Thoughts from Lake Wobegone

Hi everyone,

During Garrison Keillor’s Saturday night performance at the Starlight Theatre in Kansas City, he gave the news from Lake Wobegone, one of his long running standards, and awarded the audience with one laugh after another. He went on for at least fifteen minutes without a hesitation and without a script or cue cards.

A key to his hilarious (apparent) ramblings is that he’ll start a story, wander off on what seems like a rabbit trail, and suddenly come back to tie in the older story to the newest one. I won’t remember them all but during the course of his news report he spun tales that involved (1) Babe Ruth who came through at the end of his career playing on a traveling exhibition team and hit a homer so hard and far it cleared the park and landed in a cornfield and town kids searched for it forever but no one ever discovered it; (2) his first girlfriend when he was 13 and she was 14 with whom he had a one-time fling; (3)a statue on the public square that suffered damage during a tornado that blew a bean pod into its left ear and the plant took root and started growing there; (4) a man who flew 41 missions during the Vietnam war but upon coming home fell on hard times and into hard ways, eventually became the town drunk and wandered over to the next community and took up with a woman who had an artificial leg, no hair, and an eye that popped out, which caused his wife to leave him, whereupon he took up serious drinking, lost his house to the bank, and moved to the woods where he drank and lived as a hermit; (5) his Scout master taking him and other boys to the woods in January and left them to camp out and “toughen up” in a tent in 30 degrees below zero weather and during the night he needed to go to the bathroom but came from a family that valued modesty so he walked so far from the tent that he lost his way. There was much more but you get the idea.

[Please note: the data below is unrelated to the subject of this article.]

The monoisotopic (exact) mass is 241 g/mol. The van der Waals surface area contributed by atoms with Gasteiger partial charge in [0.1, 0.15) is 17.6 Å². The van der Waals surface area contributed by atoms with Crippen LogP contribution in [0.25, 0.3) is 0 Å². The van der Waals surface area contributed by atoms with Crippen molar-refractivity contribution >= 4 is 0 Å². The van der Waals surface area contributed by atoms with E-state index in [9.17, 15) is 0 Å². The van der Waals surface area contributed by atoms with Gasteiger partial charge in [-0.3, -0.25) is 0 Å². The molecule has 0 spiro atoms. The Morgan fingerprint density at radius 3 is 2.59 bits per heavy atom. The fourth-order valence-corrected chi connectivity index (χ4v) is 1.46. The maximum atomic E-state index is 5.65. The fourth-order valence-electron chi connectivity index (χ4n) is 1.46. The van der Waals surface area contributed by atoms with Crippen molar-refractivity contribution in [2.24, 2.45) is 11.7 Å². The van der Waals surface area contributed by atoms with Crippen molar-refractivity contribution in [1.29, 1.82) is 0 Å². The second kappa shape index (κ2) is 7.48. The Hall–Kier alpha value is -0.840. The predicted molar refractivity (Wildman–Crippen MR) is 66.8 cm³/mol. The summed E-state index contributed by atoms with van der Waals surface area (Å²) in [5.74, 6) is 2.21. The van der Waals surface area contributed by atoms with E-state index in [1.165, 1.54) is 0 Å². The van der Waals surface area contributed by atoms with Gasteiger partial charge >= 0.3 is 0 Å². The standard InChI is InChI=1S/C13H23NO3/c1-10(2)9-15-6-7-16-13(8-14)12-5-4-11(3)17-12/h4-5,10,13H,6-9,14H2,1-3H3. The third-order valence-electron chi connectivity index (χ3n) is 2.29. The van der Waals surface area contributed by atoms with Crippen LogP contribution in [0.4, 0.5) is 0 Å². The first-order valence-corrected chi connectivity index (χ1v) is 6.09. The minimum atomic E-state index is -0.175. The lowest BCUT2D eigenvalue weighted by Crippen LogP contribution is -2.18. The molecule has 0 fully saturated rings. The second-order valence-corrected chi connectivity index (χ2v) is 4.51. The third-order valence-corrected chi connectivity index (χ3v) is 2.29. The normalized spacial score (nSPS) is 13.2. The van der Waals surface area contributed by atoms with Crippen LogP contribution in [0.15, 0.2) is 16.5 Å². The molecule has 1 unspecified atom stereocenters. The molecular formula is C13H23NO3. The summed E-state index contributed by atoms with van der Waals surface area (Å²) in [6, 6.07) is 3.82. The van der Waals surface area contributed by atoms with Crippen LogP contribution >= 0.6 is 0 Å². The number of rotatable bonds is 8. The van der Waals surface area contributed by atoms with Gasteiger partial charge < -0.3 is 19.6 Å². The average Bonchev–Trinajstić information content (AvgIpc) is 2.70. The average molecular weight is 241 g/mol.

My guess is that when Keillor sits down to create one of his shaggy dog reports, he might start by making a list of half a dozen or so totally unrelated and equally implausible situations. In this case a partial list might be:
1. Babe Ruth coming to Lake Wobegone and hitting a homerun so hard that the ball was never recovered.
2. A “wrestling” match with his girlfriend that turned friendlier than he’d expected.
3. A statue with a bean sprout coming out of its ear.
4. A war hero who becomes the town drunk and falls for an equally unfortunate woman in the next town.
5. A wacky scout master who leaves boys stranded in the woods in a tent in the dead of a bitter January.

Now imagine tying every one of those improbable yarns together in some way by the end of your report. That’s the genius of Garrison Keillor. He may or may not tell the story the same way every time but he knows where he is, where he is going, and how he is going to get there. It’s a brilliant form of entertainment.

It is also a tempting writing prompt! I think I’ll try this sometime — start with a list of off-the-wall posits and see if I’m clever enough to bring them together. Not to try to be like Keillor. I don’t think anyone can do that or should. But as Ruth Culham says in her book, WRITING THIEF, we learn from masters and so we get better.

All I know is that I had a fine time at the Starlight Saturday night.

Garrison Keillor’s last tour

Hi everyone,

You can lead a horse to water, but . . . 20150823_113805_resized . . . it would rather have a Bloody Mary on Elaine Fry’s back deck where we spent a quick but wonderful weekend. 20150822_164057_resized
This included incredible baby-back ribs from Jack Stack’s Smokehouse 20150822_164229_resized
before zipping off to Starlight Theater, America’s second largest outdoor venue, to see Garrison Keillor and his touring group put on an incredible show as part of his retirement stops across the United States. 20150822_200855_resized_1 At intermission he came down into the crowd and led about 6,000 people in singing. It was quite a treat. 20150822_212142_resized

I’ll have more soon but for now I’ll pass along this one bit of wisdom that Keillor gave to writers. I’ll have to paraphrase. “Writing is hard. Very hard. While you are working on something, you have no idea if it’s any good. And when you finish it, you still don’t know if it’s any good. But if you have to ask somebody else, you’re not a writer.”